Every fall, once we're fairly certain the bears are down for the winter, we put up our bird feeders. We learned the hard way about the bears. One day, I looked out the front window and saw a fuzzy face looking back at me. Sure enough: a mother black bear and three cubs, feasting away on sunflower seeds from our hopper feeder. So, from April to October, no feeders at our house.
My Wife suggested a new tradition this year: put up the feeders together as a family in the morning, then pie for breakfast. The ritual had a bit of a monastic feel, all of us outside in our bathrobes. We're starting with a simple set up this year with two tube feeders - one with black oil sunflower seeds (left), one with thistle (right) - and one suet feeder.
We also have a peanut feeder we may add at some point. We need a new hopper feeder, too. The turkeys destroyed the one we had last year. The pie was from Poorhouse Pies, our local pie shed.
We love backyard birding for many reasons. Winter hobbies are essential around here. It's very important to have something to look forward to as days get shorter and colder. I also enjoy being reminded that the woods surrounding our home are teeming with life and that we can make a modest contribution to sustaining it. Thus you can understand our disappointment when no birds showed up - not a single customer all day! We're sure to get plenty over the course of the winter but we couldn't help wondering if something has decimated our local chickadee population. (We suspect a neighborhood cat!) Have we done something to offend?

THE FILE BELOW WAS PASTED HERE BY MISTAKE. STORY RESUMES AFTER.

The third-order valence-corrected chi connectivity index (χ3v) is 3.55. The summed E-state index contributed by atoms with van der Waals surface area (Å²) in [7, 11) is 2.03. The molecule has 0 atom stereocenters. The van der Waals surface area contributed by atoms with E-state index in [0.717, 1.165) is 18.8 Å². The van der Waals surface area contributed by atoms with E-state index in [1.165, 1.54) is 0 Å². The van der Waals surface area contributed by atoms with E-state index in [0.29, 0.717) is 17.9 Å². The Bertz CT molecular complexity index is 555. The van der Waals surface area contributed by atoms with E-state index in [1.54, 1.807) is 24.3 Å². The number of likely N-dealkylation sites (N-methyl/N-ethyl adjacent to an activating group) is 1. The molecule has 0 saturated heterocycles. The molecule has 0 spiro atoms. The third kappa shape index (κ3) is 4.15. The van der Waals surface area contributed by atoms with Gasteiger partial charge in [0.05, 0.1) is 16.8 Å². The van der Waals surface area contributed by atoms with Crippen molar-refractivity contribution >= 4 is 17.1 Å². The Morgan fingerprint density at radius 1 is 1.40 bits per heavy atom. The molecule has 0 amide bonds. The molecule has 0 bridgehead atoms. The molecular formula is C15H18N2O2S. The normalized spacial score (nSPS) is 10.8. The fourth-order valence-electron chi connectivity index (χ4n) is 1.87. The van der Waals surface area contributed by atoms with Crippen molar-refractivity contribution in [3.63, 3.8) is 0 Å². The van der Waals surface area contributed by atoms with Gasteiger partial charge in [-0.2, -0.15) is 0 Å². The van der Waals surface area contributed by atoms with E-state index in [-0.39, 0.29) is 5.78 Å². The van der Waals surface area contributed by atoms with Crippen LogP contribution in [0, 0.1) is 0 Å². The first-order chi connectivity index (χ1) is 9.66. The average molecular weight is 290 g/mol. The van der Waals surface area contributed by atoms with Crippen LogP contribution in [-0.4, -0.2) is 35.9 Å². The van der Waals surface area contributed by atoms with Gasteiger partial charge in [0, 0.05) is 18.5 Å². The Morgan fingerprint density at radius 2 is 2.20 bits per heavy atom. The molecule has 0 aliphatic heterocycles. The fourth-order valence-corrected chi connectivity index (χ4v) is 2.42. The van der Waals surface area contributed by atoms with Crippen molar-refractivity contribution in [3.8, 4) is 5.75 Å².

While we're waiting for our feathered guests to arrive, some bird humor:
We lost in broomball, 4-0. We played hard, though, especially in a 0-0 first period. We're off for the rest of the month, then two more regular season games. There's talk of renting ice time for practice.
In happier news, the high school in the town where I teach won the girls' state soccer title on Saturday, their third in four years. Orange Man is their proud, first-year coach. Seemingly half the town was at the game - good times.
Follow Up: Orioles Hire a GM
The avian orioles are long gone from Vermont at this point, off to some tropical paradise for the winter. We've thought of putting up an oriole feeder but when we found our hummingbird feeder on the ground with a long black hair on it, we knew a local bear had a sweet tooth.
Photo via Casa Panama
The baseball Orioles have just hired a new general manager: Dan Duquette, former GM of both the Red Sox and Expos. He has the sort of credentials the Birds were supposedly seeking: significant experience in scouting and player development. He's a bit too old guard for my tastes but if the search process taught us anything, it's that the Orioles aren't the first choice employer for many baseball people. Ownership is still the overarching problem. Peter Angelos is a difficult man with a definite ceiling as to how much he's willing to spend on this team. Buck Showalter, while a talented manager, is a highly opinionated man himself. Now the team has added a GM with reputed interpersonal shortcomings. If the GM hiring adventure is any indication, it will be rough going for Baltimore in the free agent market as well. Even millionaires care about working conditions.
Photo via BostonHerald.com
But I'll take a new beginning where I can get it. As my daughter always says, you get what you get and you don't throw a fit. Perhaps in his time away from the Majors, Duquette has uncovered the mysteries of the universe. Here's hoping.